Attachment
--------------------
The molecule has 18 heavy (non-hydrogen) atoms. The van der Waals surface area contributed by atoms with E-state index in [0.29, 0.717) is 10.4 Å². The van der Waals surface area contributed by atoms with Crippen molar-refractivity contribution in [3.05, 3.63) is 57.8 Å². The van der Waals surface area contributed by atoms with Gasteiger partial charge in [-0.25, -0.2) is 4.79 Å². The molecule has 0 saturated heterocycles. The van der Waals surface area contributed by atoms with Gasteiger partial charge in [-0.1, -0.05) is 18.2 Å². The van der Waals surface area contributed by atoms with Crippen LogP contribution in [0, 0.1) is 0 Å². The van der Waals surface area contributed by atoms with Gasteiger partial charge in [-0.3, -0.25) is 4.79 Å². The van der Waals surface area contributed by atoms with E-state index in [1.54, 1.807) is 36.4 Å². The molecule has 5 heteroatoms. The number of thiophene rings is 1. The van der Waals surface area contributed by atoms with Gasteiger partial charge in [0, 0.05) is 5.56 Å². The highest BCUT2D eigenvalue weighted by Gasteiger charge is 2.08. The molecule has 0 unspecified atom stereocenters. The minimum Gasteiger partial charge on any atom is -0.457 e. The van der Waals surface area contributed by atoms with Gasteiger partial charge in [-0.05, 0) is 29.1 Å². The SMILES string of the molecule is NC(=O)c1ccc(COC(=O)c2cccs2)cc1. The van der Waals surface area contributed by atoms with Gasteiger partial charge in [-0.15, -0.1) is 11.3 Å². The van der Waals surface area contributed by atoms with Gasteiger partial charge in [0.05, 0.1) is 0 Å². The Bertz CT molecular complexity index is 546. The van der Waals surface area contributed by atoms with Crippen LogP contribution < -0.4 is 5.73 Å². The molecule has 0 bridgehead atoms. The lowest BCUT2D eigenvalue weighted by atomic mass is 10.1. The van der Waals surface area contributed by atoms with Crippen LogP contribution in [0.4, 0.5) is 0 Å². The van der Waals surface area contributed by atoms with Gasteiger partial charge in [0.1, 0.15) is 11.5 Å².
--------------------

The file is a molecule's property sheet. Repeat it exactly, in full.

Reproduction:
The molecule has 18 heavy (non-hydrogen) atoms. The van der Waals surface area contributed by atoms with E-state index in [0.29, 0.717) is 10.4 Å². The van der Waals surface area contributed by atoms with Crippen molar-refractivity contribution in [3.05, 3.63) is 57.8 Å². The van der Waals surface area contributed by atoms with Gasteiger partial charge in [-0.25, -0.2) is 4.79 Å². The molecule has 0 saturated heterocycles. The van der Waals surface area contributed by atoms with Gasteiger partial charge in [-0.1, -0.05) is 18.2 Å². The van der Waals surface area contributed by atoms with Crippen LogP contribution in [0, 0.1) is 0 Å². The van der Waals surface area contributed by atoms with Gasteiger partial charge in [-0.3, -0.25) is 4.79 Å². The van der Waals surface area contributed by atoms with E-state index in [1.54, 1.807) is 36.4 Å². The molecule has 5 heteroatoms. The number of thiophene rings is 1. The van der Waals surface area contributed by atoms with Gasteiger partial charge in [0, 0.05) is 5.56 Å². The highest BCUT2D eigenvalue weighted by Gasteiger charge is 2.08. The molecule has 0 unspecified atom stereocenters. The minimum Gasteiger partial charge on any atom is -0.457 e. The van der Waals surface area contributed by atoms with Gasteiger partial charge in [-0.05, 0) is 29.1 Å². The SMILES string of the molecule is NC(=O)c1ccc(COC(=O)c2cccs2)cc1. The van der Waals surface area contributed by atoms with Gasteiger partial charge in [-0.15, -0.1) is 11.3 Å². The van der Waals surface area contributed by atoms with Gasteiger partial charge in [0.05, 0.1) is 0 Å². The Bertz CT molecular complexity index is 546. The van der Waals surface area contributed by atoms with Crippen LogP contribution < -0.4 is 5.73 Å². The molecule has 0 bridgehead atoms. The lowest BCUT2D eigenvalue weighted by atomic mass is 10.1. The van der Waals surface area contributed by atoms with Crippen LogP contribution in [0.4, 0.5) is 0 Å². The van der Waals surface area contributed by atoms with Gasteiger partial charge in [0.1, 0.15) is 11.5 Å².